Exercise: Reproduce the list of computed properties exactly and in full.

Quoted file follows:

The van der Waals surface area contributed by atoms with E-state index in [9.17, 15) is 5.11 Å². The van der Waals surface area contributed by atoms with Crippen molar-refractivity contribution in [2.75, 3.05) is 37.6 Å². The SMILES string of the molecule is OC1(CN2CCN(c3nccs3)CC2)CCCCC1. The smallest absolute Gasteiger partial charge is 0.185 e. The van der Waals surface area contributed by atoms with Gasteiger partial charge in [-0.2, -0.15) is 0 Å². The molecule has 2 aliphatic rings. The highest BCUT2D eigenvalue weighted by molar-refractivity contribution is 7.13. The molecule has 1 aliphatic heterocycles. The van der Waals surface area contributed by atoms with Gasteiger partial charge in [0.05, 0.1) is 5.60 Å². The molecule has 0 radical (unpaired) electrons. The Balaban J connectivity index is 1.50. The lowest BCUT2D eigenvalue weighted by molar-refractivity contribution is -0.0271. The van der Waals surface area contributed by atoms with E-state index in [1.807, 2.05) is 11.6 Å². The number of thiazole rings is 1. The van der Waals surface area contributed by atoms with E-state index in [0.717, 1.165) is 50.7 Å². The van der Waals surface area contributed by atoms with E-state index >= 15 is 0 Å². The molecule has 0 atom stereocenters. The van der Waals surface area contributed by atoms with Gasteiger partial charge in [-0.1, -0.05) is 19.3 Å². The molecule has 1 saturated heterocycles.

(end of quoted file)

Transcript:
The van der Waals surface area contributed by atoms with E-state index in [9.17, 15) is 5.11 Å². The van der Waals surface area contributed by atoms with Crippen molar-refractivity contribution in [2.75, 3.05) is 37.6 Å². The SMILES string of the molecule is OC1(CN2CCN(c3nccs3)CC2)CCCCC1. The smallest absolute Gasteiger partial charge is 0.185 e. The van der Waals surface area contributed by atoms with Gasteiger partial charge in [-0.2, -0.15) is 0 Å². The molecule has 2 aliphatic rings. The highest BCUT2D eigenvalue weighted by molar-refractivity contribution is 7.13. The molecule has 1 aliphatic heterocycles. The van der Waals surface area contributed by atoms with Gasteiger partial charge in [0.05, 0.1) is 5.60 Å². The molecule has 0 radical (unpaired) electrons. The Balaban J connectivity index is 1.50. The lowest BCUT2D eigenvalue weighted by molar-refractivity contribution is -0.0271. The van der Waals surface area contributed by atoms with E-state index in [1.807, 2.05) is 11.6 Å². The number of thiazole rings is 1. The van der Waals surface area contributed by atoms with E-state index in [0.717, 1.165) is 50.7 Å². The van der Waals surface area contributed by atoms with E-state index >= 15 is 0 Å². The molecule has 0 atom stereocenters. The van der Waals surface area contributed by atoms with Gasteiger partial charge in [-0.1, -0.05) is 19.3 Å². The molecule has 1 saturated heterocycles.